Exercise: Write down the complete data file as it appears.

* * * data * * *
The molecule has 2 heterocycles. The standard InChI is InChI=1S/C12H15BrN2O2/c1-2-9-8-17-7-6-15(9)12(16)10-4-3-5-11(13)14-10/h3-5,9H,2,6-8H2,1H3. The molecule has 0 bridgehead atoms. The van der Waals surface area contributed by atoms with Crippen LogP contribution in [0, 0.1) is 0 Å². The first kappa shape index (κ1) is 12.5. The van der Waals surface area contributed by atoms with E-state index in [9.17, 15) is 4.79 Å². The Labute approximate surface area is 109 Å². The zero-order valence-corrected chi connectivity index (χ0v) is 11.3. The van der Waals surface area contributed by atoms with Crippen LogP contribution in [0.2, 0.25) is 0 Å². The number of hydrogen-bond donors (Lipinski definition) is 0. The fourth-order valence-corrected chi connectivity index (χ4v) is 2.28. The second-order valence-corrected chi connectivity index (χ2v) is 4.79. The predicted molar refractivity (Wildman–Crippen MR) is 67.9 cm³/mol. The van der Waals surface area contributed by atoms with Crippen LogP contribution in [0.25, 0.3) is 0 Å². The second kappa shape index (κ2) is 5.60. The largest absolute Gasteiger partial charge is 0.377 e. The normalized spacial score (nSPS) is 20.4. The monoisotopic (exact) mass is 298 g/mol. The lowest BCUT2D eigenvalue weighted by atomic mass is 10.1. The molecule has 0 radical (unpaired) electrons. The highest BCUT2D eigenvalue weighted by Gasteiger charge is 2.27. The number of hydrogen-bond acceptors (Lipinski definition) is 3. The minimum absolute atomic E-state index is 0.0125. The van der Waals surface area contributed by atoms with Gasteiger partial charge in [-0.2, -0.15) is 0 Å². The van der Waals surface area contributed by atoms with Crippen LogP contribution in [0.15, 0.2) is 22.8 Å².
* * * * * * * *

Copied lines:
The molecule has 2 heterocycles. The standard InChI is InChI=1S/C12H15BrN2O2/c1-2-9-8-17-7-6-15(9)12(16)10-4-3-5-11(13)14-10/h3-5,9H,2,6-8H2,1H3. The molecule has 0 bridgehead atoms. The van der Waals surface area contributed by atoms with Crippen LogP contribution in [0, 0.1) is 0 Å². The first kappa shape index (κ1) is 12.5. The van der Waals surface area contributed by atoms with E-state index in [9.17, 15) is 4.79 Å². The Labute approximate surface area is 109 Å². The zero-order valence-corrected chi connectivity index (χ0v) is 11.3. The van der Waals surface area contributed by atoms with Crippen LogP contribution in [0.2, 0.25) is 0 Å². The number of hydrogen-bond donors (Lipinski definition) is 0. The fourth-order valence-corrected chi connectivity index (χ4v) is 2.28. The second-order valence-corrected chi connectivity index (χ2v) is 4.79. The predicted molar refractivity (Wildman–Crippen MR) is 67.9 cm³/mol. The van der Waals surface area contributed by atoms with Crippen LogP contribution in [0.25, 0.3) is 0 Å². The second kappa shape index (κ2) is 5.60. The largest absolute Gasteiger partial charge is 0.377 e. The normalized spacial score (nSPS) is 20.4. The monoisotopic (exact) mass is 298 g/mol. The lowest BCUT2D eigenvalue weighted by atomic mass is 10.1. The molecule has 0 radical (unpaired) electrons. The highest BCUT2D eigenvalue weighted by Gasteiger charge is 2.27. The number of hydrogen-bond acceptors (Lipinski definition) is 3. The minimum absolute atomic E-state index is 0.0125. The van der Waals surface area contributed by atoms with Gasteiger partial charge in [-0.2, -0.15) is 0 Å². The van der Waals surface area contributed by atoms with Crippen LogP contribution in [0.15, 0.2) is 22.8 Å².